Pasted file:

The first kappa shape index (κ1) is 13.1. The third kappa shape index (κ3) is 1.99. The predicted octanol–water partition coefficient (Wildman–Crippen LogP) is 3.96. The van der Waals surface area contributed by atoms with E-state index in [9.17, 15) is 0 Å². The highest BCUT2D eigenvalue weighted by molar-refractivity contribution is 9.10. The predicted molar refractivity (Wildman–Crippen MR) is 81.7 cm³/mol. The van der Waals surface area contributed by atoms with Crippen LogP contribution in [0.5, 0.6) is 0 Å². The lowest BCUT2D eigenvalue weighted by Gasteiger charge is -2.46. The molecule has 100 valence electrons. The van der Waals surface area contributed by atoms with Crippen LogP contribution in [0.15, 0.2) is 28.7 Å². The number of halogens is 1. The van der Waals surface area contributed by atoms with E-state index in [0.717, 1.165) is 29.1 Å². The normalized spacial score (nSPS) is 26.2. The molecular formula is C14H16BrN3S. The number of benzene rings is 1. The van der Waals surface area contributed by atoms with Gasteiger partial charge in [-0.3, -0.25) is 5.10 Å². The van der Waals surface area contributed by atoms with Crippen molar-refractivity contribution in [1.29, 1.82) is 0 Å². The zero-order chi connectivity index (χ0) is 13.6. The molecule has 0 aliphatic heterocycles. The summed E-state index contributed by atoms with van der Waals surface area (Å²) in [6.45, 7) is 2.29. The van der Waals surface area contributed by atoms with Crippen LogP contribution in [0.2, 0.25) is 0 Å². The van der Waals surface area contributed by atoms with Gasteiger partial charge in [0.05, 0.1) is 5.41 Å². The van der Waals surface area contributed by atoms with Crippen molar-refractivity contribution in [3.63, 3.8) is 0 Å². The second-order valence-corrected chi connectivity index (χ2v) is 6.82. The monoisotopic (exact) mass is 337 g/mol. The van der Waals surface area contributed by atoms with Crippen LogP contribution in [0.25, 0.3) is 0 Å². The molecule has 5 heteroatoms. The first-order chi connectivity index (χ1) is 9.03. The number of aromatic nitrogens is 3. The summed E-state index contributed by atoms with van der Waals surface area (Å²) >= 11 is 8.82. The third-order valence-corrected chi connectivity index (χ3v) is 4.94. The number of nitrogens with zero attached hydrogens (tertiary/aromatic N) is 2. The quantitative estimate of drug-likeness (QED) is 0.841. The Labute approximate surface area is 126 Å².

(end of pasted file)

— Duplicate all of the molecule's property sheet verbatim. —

The first kappa shape index (κ1) is 13.1. The third kappa shape index (κ3) is 1.99. The predicted octanol–water partition coefficient (Wildman–Crippen LogP) is 3.96. The van der Waals surface area contributed by atoms with E-state index in [9.17, 15) is 0 Å². The highest BCUT2D eigenvalue weighted by molar-refractivity contribution is 9.10. The predicted molar refractivity (Wildman–Crippen MR) is 81.7 cm³/mol. The van der Waals surface area contributed by atoms with Crippen LogP contribution in [0.5, 0.6) is 0 Å². The lowest BCUT2D eigenvalue weighted by Gasteiger charge is -2.46. The molecule has 100 valence electrons. The van der Waals surface area contributed by atoms with Crippen LogP contribution in [0.15, 0.2) is 28.7 Å². The number of halogens is 1. The van der Waals surface area contributed by atoms with E-state index in [0.717, 1.165) is 29.1 Å². The normalized spacial score (nSPS) is 26.2. The molecular formula is C14H16BrN3S. The number of benzene rings is 1. The van der Waals surface area contributed by atoms with Gasteiger partial charge in [-0.3, -0.25) is 5.10 Å². The van der Waals surface area contributed by atoms with Crippen molar-refractivity contribution in [1.29, 1.82) is 0 Å². The zero-order chi connectivity index (χ0) is 13.6. The molecule has 0 aliphatic heterocycles. The summed E-state index contributed by atoms with van der Waals surface area (Å²) in [6.45, 7) is 2.29. The van der Waals surface area contributed by atoms with Crippen LogP contribution in [0.2, 0.25) is 0 Å². The van der Waals surface area contributed by atoms with Gasteiger partial charge in [0.05, 0.1) is 5.41 Å². The van der Waals surface area contributed by atoms with Crippen molar-refractivity contribution in [3.63, 3.8) is 0 Å². The second-order valence-corrected chi connectivity index (χ2v) is 6.82. The monoisotopic (exact) mass is 337 g/mol. The van der Waals surface area contributed by atoms with Crippen LogP contribution in [0.25, 0.3) is 0 Å². The molecule has 5 heteroatoms. The first-order chi connectivity index (χ1) is 9.03. The number of aromatic nitrogens is 3. The summed E-state index contributed by atoms with van der Waals surface area (Å²) >= 11 is 8.82. The third-order valence-corrected chi connectivity index (χ3v) is 4.94. The number of nitrogens with zero attached hydrogens (tertiary/aromatic N) is 2. The quantitative estimate of drug-likeness (QED) is 0.841. The Labute approximate surface area is 126 Å².